‘Youth for Change’ marches the Never Again movement and David Hogg to UConn

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Marjory Stoneman Douglas High School shooting survivor and activist David Hogg speaks and answers students' questions about youth activism in the Student Union Theater on March 4, 2019. (Judah Shingleton/The Daily Campus)

Marjory Stoneman Douglas High School shooting survivor and activist David Hogg speaks and answers students’ questions about youth activism in the Student Union Theater on March 4, 2019. (Judah Shingleton/The Daily Campus)

For all of the activism, political rallying and advocating that David Hogg takes part in, some people forget that he is still just an 18 year old, the same age or younger than the students here at the University of Connecticut. However, as Hogg later discussed in his event at the Student Union Theater last night, the whole point of his work and the Never Again movement is that he and his fellow founders are able to stand up for our rights and make change, even at a young age. As part of this year’s Metanoia: Youth for Change, Hogg shared some insight on how the younger generation can take part in activism and work with the older generations in order to combat gun violence and to work towards political engagement and government accountability.

“You can interact more,” Hogg said at one point. “I don’t bite, unless you’re a Congressman.” That’s how you could tell he was a college kid.

After a personal dinner reception in which Hogg spoke with chosen UConn students who had submitted an insightful question to ask, Wawa Gatheru of the Metanoia Steering Committee and Congressman Joe Courtney prefaced Hogg’s talk. The teen thanked the university for helping to honor the memory of Alex Schachter, a victim of the shooting who had wished to attend the school in the future.

Even before the unforgettable events of the Stoneman Douglas High School shooting, Hogg had already begun to investigate an area of concern that he targets with his activism: the National Rifle Association (NRA).

“I thought, that’s so weird that they say that they support gun owners and protecting them… but I don’t see any accountability for these incredibly dangerous arms manufacturers that are able to sell incredibly unsafe weapons,” Hogg said about when he had learned in his research for his speech and debate class that it is illegal for government-funded research to investigate the effectiveness of gun control laws, universal background checks and the like, as well as to sue gun manufacturers “because of laws that the NRA had pushed for.”

In his chilling recount of the Valentine’s Day shooting, Hogg shared how he and his classmates had no idea if they were going to survive. He sought to explain to his sister, who had lost four friends, why this level of violence is continuously able to occur in America, and thus, was inspired to share with the youth of the country the information that is often withheld from them. After marching in Washington D.C. with the other March for Our Lives movement founders, he discovered the power that the youth and numbers had, and what needed to be done in order to mobilize the younger generation.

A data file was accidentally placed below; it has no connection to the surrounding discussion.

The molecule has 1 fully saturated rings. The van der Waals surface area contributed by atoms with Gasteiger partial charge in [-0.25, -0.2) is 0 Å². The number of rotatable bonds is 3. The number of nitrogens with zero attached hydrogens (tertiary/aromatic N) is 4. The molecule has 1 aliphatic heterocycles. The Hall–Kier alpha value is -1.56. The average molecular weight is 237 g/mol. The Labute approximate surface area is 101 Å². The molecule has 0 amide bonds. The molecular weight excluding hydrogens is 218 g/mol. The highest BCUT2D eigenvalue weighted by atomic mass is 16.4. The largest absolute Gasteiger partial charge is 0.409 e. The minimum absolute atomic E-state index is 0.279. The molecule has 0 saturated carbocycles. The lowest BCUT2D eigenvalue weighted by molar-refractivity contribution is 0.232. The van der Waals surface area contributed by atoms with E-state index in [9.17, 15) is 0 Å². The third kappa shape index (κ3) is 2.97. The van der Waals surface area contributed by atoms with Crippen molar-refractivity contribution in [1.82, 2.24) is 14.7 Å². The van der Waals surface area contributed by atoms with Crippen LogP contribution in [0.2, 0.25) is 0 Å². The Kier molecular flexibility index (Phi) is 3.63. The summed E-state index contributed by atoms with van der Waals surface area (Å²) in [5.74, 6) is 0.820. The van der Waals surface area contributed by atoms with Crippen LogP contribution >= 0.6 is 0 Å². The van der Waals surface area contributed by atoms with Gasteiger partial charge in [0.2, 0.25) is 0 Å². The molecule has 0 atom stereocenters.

“Young people turnout is disproportionately low because of rampant voter suppression,” Hogg said. “There’s a reason why in our civics classes why we’re not taught what an absentee ballot is. There’s a reason why we are automatically drafted in war but not sent our voter registration card on our 18th birthday, which would be the best birthday gift ever.”

One of Hogg’s biggest points was to reiterate that fighting for common sense gun control should be a nonpartisan issue, as he and other like-minded activists believe in the safety of students, not in “taking away guns from responsible gun owners.” Action must be taken in some form.

“I don’t care if you’re a Democrat, I don’t care if you’re a Republican,” Hogg said. “I care if you keep your word.”

“I believe he taught us about how to advocate for something we really want to change in society,” Xingyi Chen, a fourth-semester finance major, said. “ So, no matter how wealthy we are, what kind of skin we have, whether we have authority and power or not, the world counts on us.”

Hogg closed out his talk with a call to action to both our government officials as well as our generation.

“Even if you don’t agree with me, work with us to end this issue,” Hogg said. “There is more polarization than ever before, and it makes us weak. We should work to attack the sources of evil, not individuals of evil.”

He mentioned many things that we don’t talk about but should, from mental health to toxic masculinity, another one of his talking points was the unequal representation and coverage that minorities receive in the media, especially concerning the gun violence in their communities. Hogg explained that getting your friends to care about something is the first step to making change.

“I was entirely captivated by David Hogg’s speech,” John Leahy, a second-semester and computer science and engineering major, said. “[It] was so powerful, and his enthusiasm was completely infectious. When it came to the question and answer segment, it became clear just how knowledgeable he is on the subjects brought up. He is an inspiration for everyone who wants to make a change in the world.”

“What freedom looks like is every person having a say in our government,” Hogg said.


Hollie Lao is a campus correspondent for The Daily Campus. She can be reached via email at hollianne.lao@uconn.edu.

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